*Disclaimer: All content and information in this blog is for informational and educational purposes only.
There is a lot of conflicting advice about the best way to lose weight whether or not you have type 1 diabetes. The information available can oftentimes be a bit extreme like cutting out major food groups, eating precise macronutrients daily, fasting for hours, or even intense exercise regimens. While these may contribute to weight loss initially, they are often not realistic nor sustainable to maintain and usually result in slowing down your metabolism that makes losing weight even more difficult. In this blog post, we are going to walk you through exactly what you need to know about losing weight with type 1 diabetes to support you in reaching your weight-loss goals.
Look Beyond the Scale
Losing weight is complex and complicated and when you first start out on your weight loss journey, you may have a specific number in mind about how many pounds you would like to lose. But, some people are surprised to find that when they make diet and lifestyle changes that the scale actually goes up.
Does this mean that all of the hard work and energy you have put into things has been for nothing? Absolutely not. Majority of results that you achieve from diet and lifestyle changes often happen beyond the scale. Here are some things to ask yourself when starting out on your weight loss journey that can keep you centered at seeing progress beyond the scale:
- What is the intention of your weight loss goal?
- What will being at that weight feel like?
- What emotions are you looking to feel about your weight and body?
- Do you want to feel stronger? Work on endurance? Be able to complete daily tasks?
- Are you looking for more daily energy?
You Don’t Have to Cut Carbs
One of the biggest assumptions made about losing weight with diabetes is that you need to cut out carbohydrates from your diet. Carbohydrates provide your body with energy and when you cut back on carbohydrates it can actually do more harm than good, especially for your weight loss goals. When you cut back on carbohydrates, you likely aren’t meeting your daily energy needs which can put a lot of stress on your body. This added stress can lead to hormonal imbalances, loss of menstruation, and lower your carbohydrate tolerance. Instead of cutting out carbohydrates, try looking for patterns or behaviors in your diet first:
- Are you having big gaps between your meals?
- Are you snacking a lot?
- What is your style of eating?
- Do you eat more or less when stressed?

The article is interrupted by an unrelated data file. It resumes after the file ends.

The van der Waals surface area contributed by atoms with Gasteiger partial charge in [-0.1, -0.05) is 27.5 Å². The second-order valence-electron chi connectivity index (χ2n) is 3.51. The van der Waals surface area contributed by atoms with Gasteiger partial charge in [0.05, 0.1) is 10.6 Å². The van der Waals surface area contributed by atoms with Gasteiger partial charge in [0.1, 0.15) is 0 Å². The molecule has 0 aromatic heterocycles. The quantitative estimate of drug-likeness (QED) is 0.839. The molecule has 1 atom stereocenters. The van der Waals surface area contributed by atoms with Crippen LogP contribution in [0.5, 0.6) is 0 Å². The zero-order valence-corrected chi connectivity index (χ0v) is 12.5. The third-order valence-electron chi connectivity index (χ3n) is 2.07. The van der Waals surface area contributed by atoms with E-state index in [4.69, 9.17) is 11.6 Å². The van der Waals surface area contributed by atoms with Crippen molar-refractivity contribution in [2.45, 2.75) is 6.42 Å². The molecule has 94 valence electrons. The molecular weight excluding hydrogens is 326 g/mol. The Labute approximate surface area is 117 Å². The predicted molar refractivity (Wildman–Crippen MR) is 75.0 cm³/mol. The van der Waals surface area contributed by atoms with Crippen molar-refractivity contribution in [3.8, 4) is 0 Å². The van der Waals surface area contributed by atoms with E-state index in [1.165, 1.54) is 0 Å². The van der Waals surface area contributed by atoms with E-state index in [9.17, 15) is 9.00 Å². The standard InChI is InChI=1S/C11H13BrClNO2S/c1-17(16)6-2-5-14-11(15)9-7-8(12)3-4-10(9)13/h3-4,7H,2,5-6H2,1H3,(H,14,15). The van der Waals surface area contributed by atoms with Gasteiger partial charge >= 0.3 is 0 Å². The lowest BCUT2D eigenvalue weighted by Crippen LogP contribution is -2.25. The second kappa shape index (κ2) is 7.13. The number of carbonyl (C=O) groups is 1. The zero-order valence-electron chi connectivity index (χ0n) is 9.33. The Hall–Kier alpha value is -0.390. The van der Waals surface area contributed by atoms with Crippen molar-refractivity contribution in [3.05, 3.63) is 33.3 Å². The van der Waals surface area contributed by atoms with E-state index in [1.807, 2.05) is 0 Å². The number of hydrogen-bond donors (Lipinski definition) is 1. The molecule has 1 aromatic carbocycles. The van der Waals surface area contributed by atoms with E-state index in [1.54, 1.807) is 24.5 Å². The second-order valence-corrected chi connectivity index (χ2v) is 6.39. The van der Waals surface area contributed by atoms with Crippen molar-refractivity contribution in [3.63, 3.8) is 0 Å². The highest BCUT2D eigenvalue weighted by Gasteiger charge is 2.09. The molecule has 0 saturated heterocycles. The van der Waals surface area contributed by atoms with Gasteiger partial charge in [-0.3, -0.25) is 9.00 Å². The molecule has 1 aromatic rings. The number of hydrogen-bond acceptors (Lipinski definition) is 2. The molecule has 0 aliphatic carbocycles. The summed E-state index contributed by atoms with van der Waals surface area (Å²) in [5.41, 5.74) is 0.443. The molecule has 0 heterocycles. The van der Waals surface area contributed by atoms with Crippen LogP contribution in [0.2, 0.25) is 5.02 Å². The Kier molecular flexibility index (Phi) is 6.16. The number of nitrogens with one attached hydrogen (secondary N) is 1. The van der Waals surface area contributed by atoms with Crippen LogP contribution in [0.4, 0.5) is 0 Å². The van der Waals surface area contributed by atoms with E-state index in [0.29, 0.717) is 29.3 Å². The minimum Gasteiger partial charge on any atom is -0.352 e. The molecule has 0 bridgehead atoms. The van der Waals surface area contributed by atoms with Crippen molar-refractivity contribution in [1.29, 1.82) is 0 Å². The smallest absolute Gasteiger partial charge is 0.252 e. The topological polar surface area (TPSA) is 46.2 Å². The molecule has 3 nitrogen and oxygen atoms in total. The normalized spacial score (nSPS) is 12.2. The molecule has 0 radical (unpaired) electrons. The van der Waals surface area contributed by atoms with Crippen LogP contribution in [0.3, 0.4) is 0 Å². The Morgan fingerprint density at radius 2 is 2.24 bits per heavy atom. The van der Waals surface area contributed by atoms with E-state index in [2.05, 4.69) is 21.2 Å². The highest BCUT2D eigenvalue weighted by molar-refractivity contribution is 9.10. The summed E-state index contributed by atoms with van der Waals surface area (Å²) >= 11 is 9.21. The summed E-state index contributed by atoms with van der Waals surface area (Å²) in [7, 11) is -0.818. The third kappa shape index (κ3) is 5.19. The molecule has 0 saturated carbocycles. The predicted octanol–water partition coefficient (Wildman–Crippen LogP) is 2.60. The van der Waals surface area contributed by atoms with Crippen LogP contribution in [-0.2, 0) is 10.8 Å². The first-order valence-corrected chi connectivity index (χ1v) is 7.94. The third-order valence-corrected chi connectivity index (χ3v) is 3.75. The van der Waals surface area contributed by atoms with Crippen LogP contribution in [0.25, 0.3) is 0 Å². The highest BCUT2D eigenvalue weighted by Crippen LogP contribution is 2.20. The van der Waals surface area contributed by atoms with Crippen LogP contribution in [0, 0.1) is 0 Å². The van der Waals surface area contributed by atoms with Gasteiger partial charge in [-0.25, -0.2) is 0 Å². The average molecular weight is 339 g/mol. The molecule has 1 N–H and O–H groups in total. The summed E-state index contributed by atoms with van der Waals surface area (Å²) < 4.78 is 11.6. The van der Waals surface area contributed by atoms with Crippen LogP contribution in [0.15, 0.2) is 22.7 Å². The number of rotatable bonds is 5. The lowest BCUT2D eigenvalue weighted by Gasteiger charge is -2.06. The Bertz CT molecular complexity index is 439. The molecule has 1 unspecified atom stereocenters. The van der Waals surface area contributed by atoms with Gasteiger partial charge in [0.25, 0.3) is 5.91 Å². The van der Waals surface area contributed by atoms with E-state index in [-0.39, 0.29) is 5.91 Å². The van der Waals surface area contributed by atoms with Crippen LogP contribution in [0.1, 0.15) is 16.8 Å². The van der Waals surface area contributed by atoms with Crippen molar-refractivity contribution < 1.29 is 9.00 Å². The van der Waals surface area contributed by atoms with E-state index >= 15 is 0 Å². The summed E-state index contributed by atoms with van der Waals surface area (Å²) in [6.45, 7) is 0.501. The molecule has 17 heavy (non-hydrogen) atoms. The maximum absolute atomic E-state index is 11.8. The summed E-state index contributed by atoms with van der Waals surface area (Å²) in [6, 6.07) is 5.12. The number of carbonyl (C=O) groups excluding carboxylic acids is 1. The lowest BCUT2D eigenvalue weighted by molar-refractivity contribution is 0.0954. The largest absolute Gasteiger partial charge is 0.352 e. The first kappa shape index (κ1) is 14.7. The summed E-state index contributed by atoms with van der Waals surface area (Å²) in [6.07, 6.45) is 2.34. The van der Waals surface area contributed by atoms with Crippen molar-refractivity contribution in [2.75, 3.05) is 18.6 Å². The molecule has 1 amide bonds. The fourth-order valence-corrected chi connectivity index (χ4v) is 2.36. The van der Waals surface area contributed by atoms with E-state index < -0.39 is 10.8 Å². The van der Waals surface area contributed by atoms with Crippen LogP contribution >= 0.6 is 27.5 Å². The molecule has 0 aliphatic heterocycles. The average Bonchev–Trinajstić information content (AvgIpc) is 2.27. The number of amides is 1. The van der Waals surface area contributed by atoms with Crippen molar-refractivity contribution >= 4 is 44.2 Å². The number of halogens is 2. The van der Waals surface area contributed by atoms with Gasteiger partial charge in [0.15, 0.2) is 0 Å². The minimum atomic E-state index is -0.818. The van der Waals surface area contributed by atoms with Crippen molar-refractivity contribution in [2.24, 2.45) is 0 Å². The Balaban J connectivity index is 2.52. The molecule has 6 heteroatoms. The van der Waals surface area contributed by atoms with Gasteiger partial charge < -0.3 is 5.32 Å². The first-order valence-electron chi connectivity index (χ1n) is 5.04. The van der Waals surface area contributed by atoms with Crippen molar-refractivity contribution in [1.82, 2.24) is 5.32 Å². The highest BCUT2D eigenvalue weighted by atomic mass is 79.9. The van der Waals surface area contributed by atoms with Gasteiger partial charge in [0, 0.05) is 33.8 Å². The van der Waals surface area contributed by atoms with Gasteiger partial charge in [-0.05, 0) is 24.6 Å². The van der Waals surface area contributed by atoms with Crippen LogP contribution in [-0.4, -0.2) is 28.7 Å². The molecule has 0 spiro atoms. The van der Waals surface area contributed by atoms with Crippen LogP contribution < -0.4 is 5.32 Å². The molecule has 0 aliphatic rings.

- What can you tweak or prioritize in your diet that supports your goals?
Insulin Doesn’t Cause Weight Gain
When people with diabetes are diagnosed, they often experience unintentional weight loss as a side effect of their body not being able to properly utilize the glucose from their diet. Once they start taking insulin, their body is able to start absorbing nutrients that their body has been starved from which results in weight gain. This weight gain is bringing the body back to their baseline weight and eventually the weight gain will cease.
Insulin is a hormone that helps the body control the amount of sugar in the blood. When you are diagnosed with diabetes, weight loss is a common side effect as your body has not been able to properly utilize the glucose in your bloodstream. Once you start taking insulin, your body is not able to utilize that glucose for energy or storage. This often results in weight gain, but it is important to note that this weight gain was healthy since your body was previously starved from energy. As you become more efficient with your self-management, the weight gain will cease as your body now has a stable energy supply.
The only way that insulin is able to cause weight gain is when there is extra glucose in the blood that you don’t need for energy. An important part of avoiding weight gain is by monitoring your blood sugar and taking efficient insulin to maintain your blood sugar levels. You should never stop taking insulin because of weight gain. Insulin was prescribed for a good reason and if you have concerns about weight gain you should bring them to your healthcare provider.
Work on Reducing Your Stress Levels
When your body is under stress, it can significantly impact your ability to lose weight. Stress can manifest in many different ways, whether it is stress from not eating enough, drinking enough water, getting enough sleep, or never giving your body a day to rest. When the body is in a state of stress, it will release the hormones called cortisol. High levels of cortisol can slow down your metabolism making it difficult to lose weight. Working on reducing or managing your stress levels can combat the stress-related weight changes.
Work with a Registered Dietitian
We all have expectations about weight loss and when you get started in your journey, you may find that you are having a hard time meeting your expectations and reaching your goals. When working with a registered dietitian, they can support you with a personalized health plan to meet your weight loss goals. It is especially important to find a registered dietitian who has experience with diabetes management (like a CDCES) as insulin adjustments may be necessary while on a weight loss plan. Finding a local diabetes educator or registered dietitian can help support you with your weight loss goals.
Weight loss can be difficult with diabetes, but it isn’t impossible. Listen to Episode 26: Not Meeting your Weight Loss Goals with T1D? This Ones for You where Registered Dietitian and Certified Diabetes Educator, Jessica Hrdlicka, discusses how you can approach your weight loss goals without restriction. Available now on Spotify and Apple Podcasts.